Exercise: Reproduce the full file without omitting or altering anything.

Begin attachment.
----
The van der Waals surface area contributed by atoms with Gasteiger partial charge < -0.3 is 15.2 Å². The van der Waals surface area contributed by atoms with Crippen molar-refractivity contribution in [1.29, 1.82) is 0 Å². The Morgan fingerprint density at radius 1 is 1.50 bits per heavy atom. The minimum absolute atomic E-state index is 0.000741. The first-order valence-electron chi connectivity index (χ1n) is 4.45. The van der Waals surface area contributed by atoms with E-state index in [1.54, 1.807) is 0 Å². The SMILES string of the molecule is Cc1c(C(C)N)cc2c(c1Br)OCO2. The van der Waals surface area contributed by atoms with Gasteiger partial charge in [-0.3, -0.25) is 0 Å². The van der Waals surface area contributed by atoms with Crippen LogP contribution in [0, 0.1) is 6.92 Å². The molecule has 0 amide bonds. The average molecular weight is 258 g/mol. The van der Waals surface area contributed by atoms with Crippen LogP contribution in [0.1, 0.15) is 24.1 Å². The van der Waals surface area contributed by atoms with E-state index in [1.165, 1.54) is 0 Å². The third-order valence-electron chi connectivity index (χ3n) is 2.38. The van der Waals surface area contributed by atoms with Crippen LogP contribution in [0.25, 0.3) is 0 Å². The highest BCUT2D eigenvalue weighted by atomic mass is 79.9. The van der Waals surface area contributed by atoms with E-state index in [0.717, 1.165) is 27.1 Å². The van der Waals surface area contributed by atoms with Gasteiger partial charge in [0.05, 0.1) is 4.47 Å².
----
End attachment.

The van der Waals surface area contributed by atoms with Gasteiger partial charge < -0.3 is 15.2 Å². The van der Waals surface area contributed by atoms with Crippen molar-refractivity contribution in [1.29, 1.82) is 0 Å². The Morgan fingerprint density at radius 1 is 1.50 bits per heavy atom. The minimum absolute atomic E-state index is 0.000741. The first-order valence-electron chi connectivity index (χ1n) is 4.45. The van der Waals surface area contributed by atoms with E-state index in [1.54, 1.807) is 0 Å². The SMILES string of the molecule is Cc1c(C(C)N)cc2c(c1Br)OCO2. The van der Waals surface area contributed by atoms with Gasteiger partial charge in [-0.3, -0.25) is 0 Å². The van der Waals surface area contributed by atoms with Crippen LogP contribution in [0, 0.1) is 6.92 Å². The molecule has 0 amide bonds. The average molecular weight is 258 g/mol. The van der Waals surface area contributed by atoms with Crippen LogP contribution in [0.1, 0.15) is 24.1 Å². The van der Waals surface area contributed by atoms with E-state index in [1.165, 1.54) is 0 Å². The third-order valence-electron chi connectivity index (χ3n) is 2.38. The van der Waals surface area contributed by atoms with Crippen LogP contribution in [0.25, 0.3) is 0 Å². The highest BCUT2D eigenvalue weighted by atomic mass is 79.9. The van der Waals surface area contributed by atoms with E-state index in [0.717, 1.165) is 27.1 Å². The van der Waals surface area contributed by atoms with Gasteiger partial charge in [0.05, 0.1) is 4.47 Å².